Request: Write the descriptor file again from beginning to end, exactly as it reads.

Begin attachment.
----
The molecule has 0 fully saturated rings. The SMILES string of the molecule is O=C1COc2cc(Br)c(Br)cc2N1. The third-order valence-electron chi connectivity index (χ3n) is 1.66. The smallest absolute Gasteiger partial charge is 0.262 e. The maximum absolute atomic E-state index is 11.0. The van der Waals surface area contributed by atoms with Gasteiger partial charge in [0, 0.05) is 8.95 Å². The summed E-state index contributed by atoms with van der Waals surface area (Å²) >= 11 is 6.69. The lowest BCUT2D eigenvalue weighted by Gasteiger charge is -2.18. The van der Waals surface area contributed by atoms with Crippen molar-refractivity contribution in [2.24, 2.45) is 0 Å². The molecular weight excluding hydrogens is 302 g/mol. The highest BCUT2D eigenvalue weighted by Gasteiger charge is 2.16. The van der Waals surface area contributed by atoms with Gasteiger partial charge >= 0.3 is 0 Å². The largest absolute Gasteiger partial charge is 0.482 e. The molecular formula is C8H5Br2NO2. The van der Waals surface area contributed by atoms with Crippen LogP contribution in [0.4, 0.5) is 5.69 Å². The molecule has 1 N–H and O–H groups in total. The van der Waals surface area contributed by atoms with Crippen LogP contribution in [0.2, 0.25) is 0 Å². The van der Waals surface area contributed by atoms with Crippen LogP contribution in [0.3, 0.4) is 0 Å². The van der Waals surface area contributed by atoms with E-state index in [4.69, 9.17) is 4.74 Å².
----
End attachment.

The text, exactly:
The molecule has 0 fully saturated rings. The SMILES string of the molecule is O=C1COc2cc(Br)c(Br)cc2N1. The third-order valence-electron chi connectivity index (χ3n) is 1.66. The smallest absolute Gasteiger partial charge is 0.262 e. The maximum absolute atomic E-state index is 11.0. The van der Waals surface area contributed by atoms with Gasteiger partial charge in [0, 0.05) is 8.95 Å². The summed E-state index contributed by atoms with van der Waals surface area (Å²) >= 11 is 6.69. The lowest BCUT2D eigenvalue weighted by Gasteiger charge is -2.18. The van der Waals surface area contributed by atoms with Crippen molar-refractivity contribution in [2.24, 2.45) is 0 Å². The molecular weight excluding hydrogens is 302 g/mol. The highest BCUT2D eigenvalue weighted by Gasteiger charge is 2.16. The van der Waals surface area contributed by atoms with Gasteiger partial charge >= 0.3 is 0 Å². The largest absolute Gasteiger partial charge is 0.482 e. The molecular formula is C8H5Br2NO2. The van der Waals surface area contributed by atoms with Crippen LogP contribution in [0.4, 0.5) is 5.69 Å². The molecule has 1 N–H and O–H groups in total. The van der Waals surface area contributed by atoms with Crippen LogP contribution in [0.2, 0.25) is 0 Å². The van der Waals surface area contributed by atoms with Crippen LogP contribution in [0.3, 0.4) is 0 Å². The van der Waals surface area contributed by atoms with E-state index in [4.69, 9.17) is 4.74 Å².